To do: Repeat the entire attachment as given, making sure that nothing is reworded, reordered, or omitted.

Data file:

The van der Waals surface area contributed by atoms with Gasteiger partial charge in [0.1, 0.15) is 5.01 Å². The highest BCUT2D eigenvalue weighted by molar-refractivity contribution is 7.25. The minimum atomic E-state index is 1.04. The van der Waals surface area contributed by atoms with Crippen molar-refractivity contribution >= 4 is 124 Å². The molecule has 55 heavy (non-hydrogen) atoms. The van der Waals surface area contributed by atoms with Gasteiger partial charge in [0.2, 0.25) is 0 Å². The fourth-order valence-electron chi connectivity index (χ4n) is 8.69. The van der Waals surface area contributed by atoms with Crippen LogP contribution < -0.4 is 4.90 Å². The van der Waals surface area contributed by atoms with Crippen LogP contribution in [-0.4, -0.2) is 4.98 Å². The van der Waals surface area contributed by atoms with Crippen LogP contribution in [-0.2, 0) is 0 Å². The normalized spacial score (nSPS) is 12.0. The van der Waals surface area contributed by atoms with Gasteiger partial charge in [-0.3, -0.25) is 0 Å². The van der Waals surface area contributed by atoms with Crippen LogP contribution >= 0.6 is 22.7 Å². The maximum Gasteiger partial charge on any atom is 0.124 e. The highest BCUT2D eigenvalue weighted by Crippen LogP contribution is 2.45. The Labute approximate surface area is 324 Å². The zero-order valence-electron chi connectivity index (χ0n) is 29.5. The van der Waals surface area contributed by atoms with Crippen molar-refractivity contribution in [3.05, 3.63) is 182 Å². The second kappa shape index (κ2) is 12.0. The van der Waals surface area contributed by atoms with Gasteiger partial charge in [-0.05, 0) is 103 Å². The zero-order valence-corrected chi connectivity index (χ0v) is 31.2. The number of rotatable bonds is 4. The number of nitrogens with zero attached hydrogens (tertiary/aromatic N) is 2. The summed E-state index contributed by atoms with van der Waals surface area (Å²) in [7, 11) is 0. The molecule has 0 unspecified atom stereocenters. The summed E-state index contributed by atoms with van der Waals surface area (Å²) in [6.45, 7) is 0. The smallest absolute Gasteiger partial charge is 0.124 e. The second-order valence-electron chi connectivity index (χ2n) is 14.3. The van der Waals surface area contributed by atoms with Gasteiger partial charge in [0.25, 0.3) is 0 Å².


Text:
The van der Waals surface area contributed by atoms with Gasteiger partial charge in [0.1, 0.15) is 5.01 Å². The highest BCUT2D eigenvalue weighted by molar-refractivity contribution is 7.25. The minimum atomic E-state index is 1.04. The van der Waals surface area contributed by atoms with Crippen molar-refractivity contribution >= 4 is 124 Å². The molecule has 55 heavy (non-hydrogen) atoms. The van der Waals surface area contributed by atoms with Gasteiger partial charge in [0.2, 0.25) is 0 Å². The fourth-order valence-electron chi connectivity index (χ4n) is 8.69. The van der Waals surface area contributed by atoms with Crippen LogP contribution < -0.4 is 4.90 Å². The van der Waals surface area contributed by atoms with Crippen LogP contribution in [-0.4, -0.2) is 4.98 Å². The van der Waals surface area contributed by atoms with Crippen LogP contribution in [-0.2, 0) is 0 Å². The normalized spacial score (nSPS) is 12.0. The van der Waals surface area contributed by atoms with Gasteiger partial charge in [-0.3, -0.25) is 0 Å². The van der Waals surface area contributed by atoms with Crippen LogP contribution >= 0.6 is 22.7 Å². The maximum Gasteiger partial charge on any atom is 0.124 e. The highest BCUT2D eigenvalue weighted by Crippen LogP contribution is 2.45. The Labute approximate surface area is 324 Å². The zero-order valence-electron chi connectivity index (χ0n) is 29.5. The van der Waals surface area contributed by atoms with Crippen molar-refractivity contribution in [3.05, 3.63) is 182 Å². The second kappa shape index (κ2) is 12.0. The van der Waals surface area contributed by atoms with Gasteiger partial charge in [-0.05, 0) is 103 Å². The zero-order valence-corrected chi connectivity index (χ0v) is 31.2. The number of rotatable bonds is 4. The number of nitrogens with zero attached hydrogens (tertiary/aromatic N) is 2. The summed E-state index contributed by atoms with van der Waals surface area (Å²) in [7, 11) is 0. The molecule has 0 unspecified atom stereocenters. The summed E-state index contributed by atoms with van der Waals surface area (Å²) in [6.45, 7) is 0. The smallest absolute Gasteiger partial charge is 0.124 e. The second-order valence-electron chi connectivity index (χ2n) is 14.3. The van der Waals surface area contributed by atoms with Gasteiger partial charge in [0.25, 0.3) is 0 Å².